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Skull Anatomy of the Bizarre Crocodylian

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Mourasuchus is a Miocene alligatorid endemic to South America, and is represented by four species. Together with the closely related Purussaurus, it is a peculiar crocodylian taxon of neogene Caimaninae and one of the most bizarre forms among eusuchian crocodiles. The phylogenetic relationships between Mourasuchus species have not been explored, and detailed skull descriptions are scarce. The goal of this study is to provide new data on skull morphology and cranial recesses in Mourasuchus nativus, including a new tomography analysis (3D modeling). We observed that several diagnostic characters of Purussaurus, such as lack of contact between the nasal and lacrimal, separation of the nasal and frontal by the prefrontals, and the posterior dorsal margin of the skull table, are shared with Mourasuchus. M. nativus is characterized by the presence of solid transverse squamosal eminences, large posttemporal fenestrae, and a quadrate laterocaudal bridge separating V2‐V3 trigeminal openings. Compared with other crocodylians, the endocast of M. nativus is similar in shape but quite sigmoid in lateral view, the canal of the supraorbital ramus of V2 is more vertically oriented, the thick tympanic branch canal opens in a large foramen aligned with trigeminal foramen, and the canal of the vagal (X) tympanic ramus is also very wide. Contrary to extant alligatorids, the median pharyngeal recess remains paired throughout its course and only connects its opposite fellow near the external ventral opening. The knowledge of the internal skull anatomy of Mourasuchus contributes to the understanding of the general morphology of alligatorids, Caimaninae, and their variation. Anat Rec, 2013. © 2012 Wiley Periodicals, Inc.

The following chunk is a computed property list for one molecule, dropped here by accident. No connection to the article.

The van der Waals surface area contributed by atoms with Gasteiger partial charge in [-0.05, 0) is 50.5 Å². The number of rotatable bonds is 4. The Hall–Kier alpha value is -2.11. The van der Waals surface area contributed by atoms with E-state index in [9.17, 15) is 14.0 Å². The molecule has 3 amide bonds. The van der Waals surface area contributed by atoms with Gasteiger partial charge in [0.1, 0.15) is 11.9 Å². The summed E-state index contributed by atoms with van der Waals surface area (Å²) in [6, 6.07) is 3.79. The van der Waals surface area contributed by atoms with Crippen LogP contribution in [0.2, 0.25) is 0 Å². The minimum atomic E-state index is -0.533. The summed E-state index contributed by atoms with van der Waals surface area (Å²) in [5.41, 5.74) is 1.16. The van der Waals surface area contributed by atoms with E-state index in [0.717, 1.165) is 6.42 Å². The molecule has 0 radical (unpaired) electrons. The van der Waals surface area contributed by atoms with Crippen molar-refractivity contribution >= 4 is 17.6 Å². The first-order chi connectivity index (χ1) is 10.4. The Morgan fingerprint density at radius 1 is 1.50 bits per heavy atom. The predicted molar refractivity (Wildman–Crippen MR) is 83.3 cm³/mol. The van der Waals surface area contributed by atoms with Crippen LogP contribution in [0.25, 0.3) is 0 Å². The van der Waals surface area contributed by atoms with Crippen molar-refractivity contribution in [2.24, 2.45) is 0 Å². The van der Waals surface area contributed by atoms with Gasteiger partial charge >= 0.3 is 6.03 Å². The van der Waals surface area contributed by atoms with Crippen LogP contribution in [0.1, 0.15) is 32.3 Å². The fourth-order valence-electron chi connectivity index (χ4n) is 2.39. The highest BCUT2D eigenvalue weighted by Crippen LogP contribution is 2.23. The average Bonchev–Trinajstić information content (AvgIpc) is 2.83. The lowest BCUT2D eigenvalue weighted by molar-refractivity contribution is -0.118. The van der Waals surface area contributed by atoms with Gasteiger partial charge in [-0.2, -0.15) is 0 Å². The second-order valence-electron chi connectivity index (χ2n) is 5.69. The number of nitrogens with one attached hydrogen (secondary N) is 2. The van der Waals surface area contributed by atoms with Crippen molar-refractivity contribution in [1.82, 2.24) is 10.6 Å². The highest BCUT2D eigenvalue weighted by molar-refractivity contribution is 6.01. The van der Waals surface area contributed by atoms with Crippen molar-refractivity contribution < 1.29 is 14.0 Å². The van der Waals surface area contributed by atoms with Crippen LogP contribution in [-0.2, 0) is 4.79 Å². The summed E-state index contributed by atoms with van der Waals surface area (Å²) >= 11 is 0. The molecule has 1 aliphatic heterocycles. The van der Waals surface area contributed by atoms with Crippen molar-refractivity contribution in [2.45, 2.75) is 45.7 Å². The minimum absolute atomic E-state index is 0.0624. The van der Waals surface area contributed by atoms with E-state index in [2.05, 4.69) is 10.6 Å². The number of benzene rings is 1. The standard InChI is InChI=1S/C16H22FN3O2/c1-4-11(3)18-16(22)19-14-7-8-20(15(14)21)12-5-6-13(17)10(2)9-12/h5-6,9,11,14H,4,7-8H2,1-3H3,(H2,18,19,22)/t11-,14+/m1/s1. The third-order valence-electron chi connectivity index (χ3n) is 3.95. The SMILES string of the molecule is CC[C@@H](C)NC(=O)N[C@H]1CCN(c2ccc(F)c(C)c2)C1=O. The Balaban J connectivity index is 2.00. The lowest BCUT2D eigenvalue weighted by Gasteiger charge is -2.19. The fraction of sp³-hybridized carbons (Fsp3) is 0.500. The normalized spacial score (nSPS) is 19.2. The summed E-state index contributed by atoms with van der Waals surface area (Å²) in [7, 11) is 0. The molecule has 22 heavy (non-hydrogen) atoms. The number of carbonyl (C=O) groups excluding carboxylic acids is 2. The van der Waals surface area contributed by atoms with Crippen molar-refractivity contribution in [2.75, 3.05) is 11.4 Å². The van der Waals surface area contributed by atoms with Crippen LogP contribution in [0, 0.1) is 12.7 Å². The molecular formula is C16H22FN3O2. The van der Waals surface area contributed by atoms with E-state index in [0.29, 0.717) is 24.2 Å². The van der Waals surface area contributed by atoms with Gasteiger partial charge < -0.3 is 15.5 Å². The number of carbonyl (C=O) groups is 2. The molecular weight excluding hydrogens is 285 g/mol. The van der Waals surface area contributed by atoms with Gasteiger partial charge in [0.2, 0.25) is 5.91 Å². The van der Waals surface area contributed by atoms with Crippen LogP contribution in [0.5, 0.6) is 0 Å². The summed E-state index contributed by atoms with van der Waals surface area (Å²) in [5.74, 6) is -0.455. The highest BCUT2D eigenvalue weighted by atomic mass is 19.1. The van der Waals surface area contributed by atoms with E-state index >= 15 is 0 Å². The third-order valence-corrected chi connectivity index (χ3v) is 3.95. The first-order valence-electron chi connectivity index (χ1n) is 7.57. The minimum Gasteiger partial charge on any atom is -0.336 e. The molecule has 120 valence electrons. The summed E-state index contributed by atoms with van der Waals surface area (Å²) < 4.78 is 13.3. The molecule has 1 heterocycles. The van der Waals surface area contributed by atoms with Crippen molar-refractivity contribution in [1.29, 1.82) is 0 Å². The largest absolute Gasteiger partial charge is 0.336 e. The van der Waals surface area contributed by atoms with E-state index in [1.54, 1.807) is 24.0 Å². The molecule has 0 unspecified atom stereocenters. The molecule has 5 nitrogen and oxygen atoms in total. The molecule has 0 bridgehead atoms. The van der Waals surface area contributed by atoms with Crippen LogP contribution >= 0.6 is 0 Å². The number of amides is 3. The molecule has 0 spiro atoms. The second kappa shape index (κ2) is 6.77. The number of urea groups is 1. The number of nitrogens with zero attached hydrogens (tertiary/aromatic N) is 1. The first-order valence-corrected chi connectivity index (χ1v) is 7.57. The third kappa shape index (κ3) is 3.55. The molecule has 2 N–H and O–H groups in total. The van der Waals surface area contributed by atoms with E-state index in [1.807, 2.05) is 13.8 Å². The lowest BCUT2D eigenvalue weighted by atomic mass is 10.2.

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Document Type: Research Article

Affiliations: CONICET, División Paleontología Vertebrados, Museo de La Plata, La Plata, Argentina

Publication date: February 1, 2013

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